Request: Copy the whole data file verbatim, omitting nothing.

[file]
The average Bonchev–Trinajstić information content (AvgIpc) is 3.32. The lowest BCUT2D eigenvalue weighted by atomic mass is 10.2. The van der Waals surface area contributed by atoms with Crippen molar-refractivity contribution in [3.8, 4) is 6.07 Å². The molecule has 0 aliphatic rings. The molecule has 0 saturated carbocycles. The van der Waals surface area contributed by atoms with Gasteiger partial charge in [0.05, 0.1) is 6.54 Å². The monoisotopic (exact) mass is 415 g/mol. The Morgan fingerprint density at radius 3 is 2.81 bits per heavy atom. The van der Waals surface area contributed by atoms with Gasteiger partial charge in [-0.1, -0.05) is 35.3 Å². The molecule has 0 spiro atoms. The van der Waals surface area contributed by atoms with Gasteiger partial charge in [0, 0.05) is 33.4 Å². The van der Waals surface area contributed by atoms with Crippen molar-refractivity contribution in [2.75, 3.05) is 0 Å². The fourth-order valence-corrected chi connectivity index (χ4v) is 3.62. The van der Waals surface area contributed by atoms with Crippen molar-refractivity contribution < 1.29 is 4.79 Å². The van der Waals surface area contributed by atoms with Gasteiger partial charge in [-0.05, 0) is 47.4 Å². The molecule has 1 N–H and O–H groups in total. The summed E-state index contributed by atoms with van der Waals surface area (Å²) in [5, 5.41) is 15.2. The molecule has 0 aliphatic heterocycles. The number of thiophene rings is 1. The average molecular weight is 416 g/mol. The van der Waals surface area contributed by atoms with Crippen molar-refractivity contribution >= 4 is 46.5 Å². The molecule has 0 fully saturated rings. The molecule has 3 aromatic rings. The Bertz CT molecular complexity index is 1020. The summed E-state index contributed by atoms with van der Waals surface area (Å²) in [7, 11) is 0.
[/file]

The average Bonchev–Trinajstić information content (AvgIpc) is 3.32. The lowest BCUT2D eigenvalue weighted by atomic mass is 10.2. The van der Waals surface area contributed by atoms with Crippen molar-refractivity contribution in [3.8, 4) is 6.07 Å². The molecule has 0 aliphatic rings. The molecule has 0 saturated carbocycles. The van der Waals surface area contributed by atoms with Gasteiger partial charge in [0.05, 0.1) is 6.54 Å². The monoisotopic (exact) mass is 415 g/mol. The Morgan fingerprint density at radius 3 is 2.81 bits per heavy atom. The van der Waals surface area contributed by atoms with Gasteiger partial charge in [-0.1, -0.05) is 35.3 Å². The molecule has 0 spiro atoms. The van der Waals surface area contributed by atoms with Gasteiger partial charge in [0, 0.05) is 33.4 Å². The van der Waals surface area contributed by atoms with Crippen molar-refractivity contribution in [2.75, 3.05) is 0 Å². The fourth-order valence-corrected chi connectivity index (χ4v) is 3.62. The van der Waals surface area contributed by atoms with Crippen molar-refractivity contribution < 1.29 is 4.79 Å². The van der Waals surface area contributed by atoms with Gasteiger partial charge in [-0.05, 0) is 47.4 Å². The molecule has 1 N–H and O–H groups in total. The summed E-state index contributed by atoms with van der Waals surface area (Å²) in [5, 5.41) is 15.2. The molecule has 0 aliphatic heterocycles. The number of thiophene rings is 1. The average molecular weight is 416 g/mol. The van der Waals surface area contributed by atoms with Crippen molar-refractivity contribution >= 4 is 46.5 Å². The molecule has 0 fully saturated rings. The molecule has 3 aromatic rings. The Bertz CT molecular complexity index is 1020. The summed E-state index contributed by atoms with van der Waals surface area (Å²) in [7, 11) is 0.